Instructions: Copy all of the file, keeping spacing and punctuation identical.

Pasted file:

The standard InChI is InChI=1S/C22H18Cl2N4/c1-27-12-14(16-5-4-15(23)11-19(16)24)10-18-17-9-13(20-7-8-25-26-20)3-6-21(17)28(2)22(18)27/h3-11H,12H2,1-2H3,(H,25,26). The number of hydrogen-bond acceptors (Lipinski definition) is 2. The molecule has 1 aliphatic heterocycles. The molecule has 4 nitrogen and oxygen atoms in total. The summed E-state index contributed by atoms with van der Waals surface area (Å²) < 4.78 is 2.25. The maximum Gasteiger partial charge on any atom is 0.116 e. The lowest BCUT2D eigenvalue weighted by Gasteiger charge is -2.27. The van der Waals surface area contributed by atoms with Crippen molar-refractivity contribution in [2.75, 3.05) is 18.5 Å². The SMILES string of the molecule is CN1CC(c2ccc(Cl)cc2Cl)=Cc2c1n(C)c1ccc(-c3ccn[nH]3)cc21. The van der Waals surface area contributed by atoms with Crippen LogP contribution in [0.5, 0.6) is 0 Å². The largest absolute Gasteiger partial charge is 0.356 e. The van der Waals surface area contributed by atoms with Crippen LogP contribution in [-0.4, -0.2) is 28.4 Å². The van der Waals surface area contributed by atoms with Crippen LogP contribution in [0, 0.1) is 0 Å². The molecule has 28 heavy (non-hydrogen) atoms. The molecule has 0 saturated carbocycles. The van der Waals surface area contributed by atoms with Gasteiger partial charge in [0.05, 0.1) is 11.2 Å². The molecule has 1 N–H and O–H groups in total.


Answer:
The standard InChI is InChI=1S/C22H18Cl2N4/c1-27-12-14(16-5-4-15(23)11-19(16)24)10-18-17-9-13(20-7-8-25-26-20)3-6-21(17)28(2)22(18)27/h3-11H,12H2,1-2H3,(H,25,26). The number of hydrogen-bond acceptors (Lipinski definition) is 2. The molecule has 1 aliphatic heterocycles. The molecule has 4 nitrogen and oxygen atoms in total. The summed E-state index contributed by atoms with van der Waals surface area (Å²) < 4.78 is 2.25. The maximum Gasteiger partial charge on any atom is 0.116 e. The lowest BCUT2D eigenvalue weighted by Gasteiger charge is -2.27. The van der Waals surface area contributed by atoms with Crippen molar-refractivity contribution in [2.75, 3.05) is 18.5 Å². The SMILES string of the molecule is CN1CC(c2ccc(Cl)cc2Cl)=Cc2c1n(C)c1ccc(-c3ccn[nH]3)cc21. The van der Waals surface area contributed by atoms with Crippen LogP contribution in [0.5, 0.6) is 0 Å². The largest absolute Gasteiger partial charge is 0.356 e. The van der Waals surface area contributed by atoms with Crippen LogP contribution in [-0.4, -0.2) is 28.4 Å². The van der Waals surface area contributed by atoms with Crippen LogP contribution in [0, 0.1) is 0 Å². The molecule has 28 heavy (non-hydrogen) atoms. The molecule has 0 saturated carbocycles. The van der Waals surface area contributed by atoms with Gasteiger partial charge in [0.05, 0.1) is 11.2 Å². The molecule has 1 N–H and O–H groups in total.